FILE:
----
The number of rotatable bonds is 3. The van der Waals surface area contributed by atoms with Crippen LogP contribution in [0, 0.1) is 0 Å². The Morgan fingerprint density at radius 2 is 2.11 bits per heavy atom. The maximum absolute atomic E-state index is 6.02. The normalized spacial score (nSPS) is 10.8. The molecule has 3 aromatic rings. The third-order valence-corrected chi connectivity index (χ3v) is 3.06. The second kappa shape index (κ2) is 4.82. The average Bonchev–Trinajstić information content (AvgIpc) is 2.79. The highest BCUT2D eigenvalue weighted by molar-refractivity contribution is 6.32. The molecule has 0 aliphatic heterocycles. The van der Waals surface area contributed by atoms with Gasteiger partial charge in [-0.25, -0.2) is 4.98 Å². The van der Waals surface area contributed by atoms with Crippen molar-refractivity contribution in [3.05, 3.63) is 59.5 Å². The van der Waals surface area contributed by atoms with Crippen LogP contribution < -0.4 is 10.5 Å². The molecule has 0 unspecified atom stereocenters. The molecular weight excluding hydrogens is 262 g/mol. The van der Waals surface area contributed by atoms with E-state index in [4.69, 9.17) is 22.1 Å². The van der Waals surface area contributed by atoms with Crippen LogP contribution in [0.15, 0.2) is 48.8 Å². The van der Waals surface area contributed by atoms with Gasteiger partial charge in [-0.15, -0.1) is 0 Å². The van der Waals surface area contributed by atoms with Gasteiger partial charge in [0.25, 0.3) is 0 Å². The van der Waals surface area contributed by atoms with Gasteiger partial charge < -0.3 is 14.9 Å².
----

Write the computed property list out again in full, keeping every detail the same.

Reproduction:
The number of rotatable bonds is 3. The van der Waals surface area contributed by atoms with Crippen LogP contribution in [0, 0.1) is 0 Å². The Morgan fingerprint density at radius 2 is 2.11 bits per heavy atom. The maximum absolute atomic E-state index is 6.02. The normalized spacial score (nSPS) is 10.8. The molecule has 3 aromatic rings. The third-order valence-corrected chi connectivity index (χ3v) is 3.06. The second kappa shape index (κ2) is 4.82. The average Bonchev–Trinajstić information content (AvgIpc) is 2.79. The highest BCUT2D eigenvalue weighted by molar-refractivity contribution is 6.32. The molecule has 0 aliphatic heterocycles. The van der Waals surface area contributed by atoms with Gasteiger partial charge in [-0.25, -0.2) is 4.98 Å². The van der Waals surface area contributed by atoms with Crippen molar-refractivity contribution in [3.05, 3.63) is 59.5 Å². The van der Waals surface area contributed by atoms with Crippen LogP contribution < -0.4 is 10.5 Å². The molecule has 0 unspecified atom stereocenters. The molecular weight excluding hydrogens is 262 g/mol. The van der Waals surface area contributed by atoms with E-state index in [4.69, 9.17) is 22.1 Å². The van der Waals surface area contributed by atoms with Crippen LogP contribution in [0.15, 0.2) is 48.8 Å². The van der Waals surface area contributed by atoms with Gasteiger partial charge in [-0.15, -0.1) is 0 Å². The van der Waals surface area contributed by atoms with Gasteiger partial charge in [0.25, 0.3) is 0 Å². The van der Waals surface area contributed by atoms with Gasteiger partial charge < -0.3 is 14.9 Å².